# Beyond Traditional Machine Learning — AdaBoost Algorithm

### Creating an AdaBoost Time Series Algorithm in Python

In the world of data science and machine learning, the quest to predict future outcomes is a fundamental challenge. This is particularly true when it comes to time series data, where patterns, trends, and seasonality play pivotal roles.

One of the powerful tools in our arsenal is AdaBoost, an ensemble learning method that has proven its mettle in a wide range of predictive tasks. In this article, we will embark on a journey into the realm of AdaBoost forecasting, exploring how this technique enhances the accuracy and robustness of time series predictions. We will use employment data from the US as an example.

### Introduction to AdaBoost Algorithm

AdaBoost, short for *Adaptive Boosting*, is a machine learning algorithm that is part of what is known as ensemble models. Imagine you have a group of people (weak learners) who are not very good at solving a problem. Individually, each person might make mistakes, but collectively, they have some knowledge or insights. AdaBoost’s job is to take these individuals and make them work together effectively to solve the problem.

The steps that the algorithm follow can be summed up as follows (we’ll stick to a simple human example to illustrate the algorithm):

In the first round, AdaBoost asks each person (weak learner) to try and solve the problem. They might make some mistakes, but that’s okay, we all make mistakes.

After the first round, AdaBoost looks at the mistakes made by each person. It pays more attention to the mistakes and gives extra importance to the people who made them. It’s like saying, “You made a mistake last time; let’s see if you can do better this time.”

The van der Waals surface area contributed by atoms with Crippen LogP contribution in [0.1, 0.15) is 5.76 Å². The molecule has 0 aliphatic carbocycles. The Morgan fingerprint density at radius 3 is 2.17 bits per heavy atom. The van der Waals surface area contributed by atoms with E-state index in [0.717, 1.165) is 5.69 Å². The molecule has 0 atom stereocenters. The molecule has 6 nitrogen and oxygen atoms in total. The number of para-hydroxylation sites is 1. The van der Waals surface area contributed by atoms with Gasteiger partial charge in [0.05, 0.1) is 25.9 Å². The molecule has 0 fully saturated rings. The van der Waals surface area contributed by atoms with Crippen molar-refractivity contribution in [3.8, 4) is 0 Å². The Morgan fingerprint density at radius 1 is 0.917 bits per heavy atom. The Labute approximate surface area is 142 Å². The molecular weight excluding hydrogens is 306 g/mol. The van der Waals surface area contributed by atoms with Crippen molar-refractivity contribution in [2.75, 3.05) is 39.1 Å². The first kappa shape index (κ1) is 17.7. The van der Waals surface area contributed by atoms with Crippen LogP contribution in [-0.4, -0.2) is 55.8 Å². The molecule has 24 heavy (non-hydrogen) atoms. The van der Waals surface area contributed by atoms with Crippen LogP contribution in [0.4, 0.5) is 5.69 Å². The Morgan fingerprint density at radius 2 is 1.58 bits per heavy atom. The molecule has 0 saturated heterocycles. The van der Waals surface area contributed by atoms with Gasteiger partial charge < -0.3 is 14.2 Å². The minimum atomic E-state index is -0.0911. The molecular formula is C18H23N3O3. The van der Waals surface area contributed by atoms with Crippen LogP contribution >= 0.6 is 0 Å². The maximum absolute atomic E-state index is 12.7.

In the second round, AdaBoost again asks everyone to solve the problem. But this time, those who made mistakes in the first round get more attention. The idea is to focus on the areas where the individuals made mistakes before.

This process of evaluating mistakes and giving extra importance to the people who made mistakes continues for several rounds. In each round, AdaBoost adjusts the importance of individuals based on their past performance.

In the end, AdaBoost combines the solutions from all the individuals. But here’s the clever part: it gives more weight to the people who did well in the rounds where they previously made mistakes. It’s like saying, “You had a tough time at first, but you’ve improved, so we should trust you more now.”

The result is a combined solution that is often much better than what any single individual could achieve. By focusing on the areas where mistakes are made and adapting over time, AdaBoost can effectively solve complex problems.

So, in simple terms, AdaBoost is like training a group of individuals to work together on a problem, with a special focus on those who previously made mistakes, and combining their efforts to find a better solution. It’s a technique that can turn a group of weak learners into a strong learner when working together.

Before moving on to the algorithm, let’s discuss what we are trying to forecast. Initial jobless claims represent the number of individuals who have filed for unemployment benefits for the first time during a specific week. When people lose their jobs due to factors like layoffs or company closures, they file for these benefits with their state’s labor department, which serves as a financial safety net.

This data is reported on a weekly basis, allowing for timely assessment of changes in the job market. Economists, policymakers, and investors closely monitor these claims, as a significant increase in jobless claims can signal economic hardship and a weakening job market, while a decrease or stability in claims may indicate economic recovery or stability. The following chart shows the change in claims from one week to another.

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### Creating the Algorithm

We will take the differences in the initial jobless claims and try to run them through AdaBoost to see how well it forecasts the next changes. The framework is as follows: